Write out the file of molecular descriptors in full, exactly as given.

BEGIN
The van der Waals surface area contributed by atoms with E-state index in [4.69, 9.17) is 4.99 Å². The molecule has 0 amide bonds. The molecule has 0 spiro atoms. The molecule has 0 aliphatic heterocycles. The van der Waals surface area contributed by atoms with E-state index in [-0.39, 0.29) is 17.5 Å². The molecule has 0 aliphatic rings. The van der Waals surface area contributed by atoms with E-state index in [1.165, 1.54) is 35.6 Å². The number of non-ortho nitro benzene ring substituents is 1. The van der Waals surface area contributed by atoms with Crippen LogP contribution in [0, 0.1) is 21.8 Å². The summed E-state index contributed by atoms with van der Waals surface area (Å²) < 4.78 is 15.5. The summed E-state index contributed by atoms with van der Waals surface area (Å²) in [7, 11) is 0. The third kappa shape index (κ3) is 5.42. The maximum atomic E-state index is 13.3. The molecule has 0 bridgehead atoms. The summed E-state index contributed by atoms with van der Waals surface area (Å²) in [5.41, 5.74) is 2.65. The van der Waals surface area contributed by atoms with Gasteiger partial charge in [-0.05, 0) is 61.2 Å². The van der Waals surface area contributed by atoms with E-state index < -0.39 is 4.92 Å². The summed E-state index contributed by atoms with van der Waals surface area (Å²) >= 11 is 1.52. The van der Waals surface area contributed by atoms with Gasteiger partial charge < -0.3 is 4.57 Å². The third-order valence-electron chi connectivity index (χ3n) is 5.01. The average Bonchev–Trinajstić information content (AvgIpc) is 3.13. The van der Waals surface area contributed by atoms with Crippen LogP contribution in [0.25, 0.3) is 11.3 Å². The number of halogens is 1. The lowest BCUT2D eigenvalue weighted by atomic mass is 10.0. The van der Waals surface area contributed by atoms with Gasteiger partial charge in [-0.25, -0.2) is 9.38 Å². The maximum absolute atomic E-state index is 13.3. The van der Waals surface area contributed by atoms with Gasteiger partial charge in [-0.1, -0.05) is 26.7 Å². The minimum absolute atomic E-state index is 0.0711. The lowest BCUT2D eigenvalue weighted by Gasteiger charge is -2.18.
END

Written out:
The van der Waals surface area contributed by atoms with E-state index in [4.69, 9.17) is 4.99 Å². The molecule has 0 amide bonds. The molecule has 0 spiro atoms. The molecule has 0 aliphatic heterocycles. The van der Waals surface area contributed by atoms with E-state index in [-0.39, 0.29) is 17.5 Å². The molecule has 0 aliphatic rings. The van der Waals surface area contributed by atoms with E-state index in [1.165, 1.54) is 35.6 Å². The number of non-ortho nitro benzene ring substituents is 1. The van der Waals surface area contributed by atoms with Crippen LogP contribution in [0, 0.1) is 21.8 Å². The summed E-state index contributed by atoms with van der Waals surface area (Å²) < 4.78 is 15.5. The summed E-state index contributed by atoms with van der Waals surface area (Å²) in [7, 11) is 0. The third kappa shape index (κ3) is 5.42. The maximum atomic E-state index is 13.3. The molecule has 0 bridgehead atoms. The summed E-state index contributed by atoms with van der Waals surface area (Å²) in [5.41, 5.74) is 2.65. The van der Waals surface area contributed by atoms with Gasteiger partial charge in [-0.05, 0) is 61.2 Å². The van der Waals surface area contributed by atoms with E-state index < -0.39 is 4.92 Å². The summed E-state index contributed by atoms with van der Waals surface area (Å²) >= 11 is 1.52. The van der Waals surface area contributed by atoms with Gasteiger partial charge < -0.3 is 4.57 Å². The third-order valence-electron chi connectivity index (χ3n) is 5.01. The average Bonchev–Trinajstić information content (AvgIpc) is 3.13. The van der Waals surface area contributed by atoms with Crippen LogP contribution in [0.25, 0.3) is 11.3 Å². The number of halogens is 1. The lowest BCUT2D eigenvalue weighted by atomic mass is 10.0. The van der Waals surface area contributed by atoms with Gasteiger partial charge in [-0.25, -0.2) is 9.38 Å². The maximum absolute atomic E-state index is 13.3. The van der Waals surface area contributed by atoms with Gasteiger partial charge in [-0.1, -0.05) is 26.7 Å². The minimum absolute atomic E-state index is 0.0711. The lowest BCUT2D eigenvalue weighted by Gasteiger charge is -2.18.